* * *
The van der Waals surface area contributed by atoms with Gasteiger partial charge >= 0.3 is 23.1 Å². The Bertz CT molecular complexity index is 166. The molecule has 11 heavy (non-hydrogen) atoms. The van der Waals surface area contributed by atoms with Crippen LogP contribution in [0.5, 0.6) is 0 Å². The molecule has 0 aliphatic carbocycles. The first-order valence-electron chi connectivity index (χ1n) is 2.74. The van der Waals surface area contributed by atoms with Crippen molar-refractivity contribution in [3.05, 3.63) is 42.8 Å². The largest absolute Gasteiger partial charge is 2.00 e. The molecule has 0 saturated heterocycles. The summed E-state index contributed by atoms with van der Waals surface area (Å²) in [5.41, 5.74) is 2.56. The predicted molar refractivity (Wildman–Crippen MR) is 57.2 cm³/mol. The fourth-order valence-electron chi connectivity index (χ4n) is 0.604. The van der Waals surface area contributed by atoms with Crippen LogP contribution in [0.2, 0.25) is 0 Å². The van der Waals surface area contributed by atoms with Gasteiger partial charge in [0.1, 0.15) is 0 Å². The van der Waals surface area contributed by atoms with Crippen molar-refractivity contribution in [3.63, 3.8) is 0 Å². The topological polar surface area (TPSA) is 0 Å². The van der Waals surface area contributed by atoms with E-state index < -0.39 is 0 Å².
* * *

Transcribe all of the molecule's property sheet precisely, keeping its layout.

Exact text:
The van der Waals surface area contributed by atoms with Gasteiger partial charge >= 0.3 is 23.1 Å². The Bertz CT molecular complexity index is 166. The molecule has 11 heavy (non-hydrogen) atoms. The van der Waals surface area contributed by atoms with Crippen LogP contribution in [0.5, 0.6) is 0 Å². The molecule has 0 aliphatic carbocycles. The first-order valence-electron chi connectivity index (χ1n) is 2.74. The van der Waals surface area contributed by atoms with Crippen molar-refractivity contribution in [3.05, 3.63) is 42.8 Å². The largest absolute Gasteiger partial charge is 2.00 e. The molecule has 0 saturated heterocycles. The summed E-state index contributed by atoms with van der Waals surface area (Å²) in [5.41, 5.74) is 2.56. The predicted molar refractivity (Wildman–Crippen MR) is 57.2 cm³/mol. The fourth-order valence-electron chi connectivity index (χ4n) is 0.604. The van der Waals surface area contributed by atoms with Crippen LogP contribution in [0.2, 0.25) is 0 Å². The van der Waals surface area contributed by atoms with Gasteiger partial charge in [0.1, 0.15) is 0 Å². The van der Waals surface area contributed by atoms with Crippen molar-refractivity contribution in [3.63, 3.8) is 0 Å². The topological polar surface area (TPSA) is 0 Å². The van der Waals surface area contributed by atoms with E-state index < -0.39 is 0 Å².